Iran Washes Hands Off Iraq Over Gas Provisions For Electricity
Iran– Iraq has been severely hit by power shortage as Iran decides to completely leave the former in lurch. It is strange to note that despite being OPEC’s second largest oil producer, it has remained dependent on Iran for almost one third of its electricity needs.
Iran has now withdrawn support as Iraq continues to fail to pay for the gas supply and electricity bills have been mounting. As a result, the central and southern side of Iraq is facing acute power shortage. Iraqi Electricity Ministry spokesman Ahmed Moussa has confirmed to the media that indeed, gas supplies from Iran had dropped to around 8.5 million cubic metres a day from 50 million.
The country’s actual demand remains to be 35,000 megawatts but it had been surviving on 21000 megawatts supply only. Winter is grueling and the preparedness for warmth seems to be out of sight in Iraq. The shortage feels so much more as the weather has become harsher since November when the shortage had actually started.
Iraq continues to own Iran huge amounts in unpaid energy bills, something Tehran can easily use against Iraq whenever it wants. This is like geopolitical control strategy that China has been using with other African countries and arm twisting its way into their sovereignty.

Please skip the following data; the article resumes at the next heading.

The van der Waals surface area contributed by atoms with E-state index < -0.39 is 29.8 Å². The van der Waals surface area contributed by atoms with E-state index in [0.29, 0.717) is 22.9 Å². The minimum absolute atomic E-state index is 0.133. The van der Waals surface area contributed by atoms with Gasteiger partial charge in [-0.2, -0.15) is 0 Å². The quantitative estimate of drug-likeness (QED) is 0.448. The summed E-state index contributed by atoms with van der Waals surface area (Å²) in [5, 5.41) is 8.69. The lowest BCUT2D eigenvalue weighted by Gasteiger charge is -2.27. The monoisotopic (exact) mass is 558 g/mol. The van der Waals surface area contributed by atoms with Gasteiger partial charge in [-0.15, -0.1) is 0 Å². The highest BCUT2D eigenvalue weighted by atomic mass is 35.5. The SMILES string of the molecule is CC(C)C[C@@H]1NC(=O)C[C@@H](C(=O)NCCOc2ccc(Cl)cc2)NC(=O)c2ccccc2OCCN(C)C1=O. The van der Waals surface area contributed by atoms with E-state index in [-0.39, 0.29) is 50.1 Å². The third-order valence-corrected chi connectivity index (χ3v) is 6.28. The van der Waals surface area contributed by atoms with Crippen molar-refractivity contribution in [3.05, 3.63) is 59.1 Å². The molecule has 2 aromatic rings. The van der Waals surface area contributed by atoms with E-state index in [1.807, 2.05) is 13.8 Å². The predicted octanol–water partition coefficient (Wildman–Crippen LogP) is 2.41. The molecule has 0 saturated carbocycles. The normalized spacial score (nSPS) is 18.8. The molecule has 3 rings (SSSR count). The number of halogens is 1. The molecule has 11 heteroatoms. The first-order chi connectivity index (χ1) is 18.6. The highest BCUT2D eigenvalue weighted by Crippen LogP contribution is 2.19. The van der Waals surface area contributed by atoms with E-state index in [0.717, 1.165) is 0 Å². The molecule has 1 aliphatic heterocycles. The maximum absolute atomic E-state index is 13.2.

The country’s commoners continue to protest against the lack of resources and the government’s inability to run the show. The worst is to come in summer months when temperatures hit the 50degree mark. Iraq has spent at least $60 billion on the electricity sector since 2003, the country’s Prime Minister Mustafa Al Kadhimi had shared with the media, in late 2020. Aside from money lost to corruption, much has been misallocated.
The friendship might be ending under American pressure that has been threatening Iraq with sanctions, should they continue to borrow fuel from Iran. Meanwhile, Iraq has made concrete efforts to look at greener pastures elsewhere. Talks are on with Gulf states and Jordon too to import electricity. Iraq has already signed multi-billion-dollar agreements with multinational energy services companies such as the US’s GE and Germany’s Siemens to improve its power infrastructure — damaged by decades of war, sanctions and corruption — and to start clean energy projects.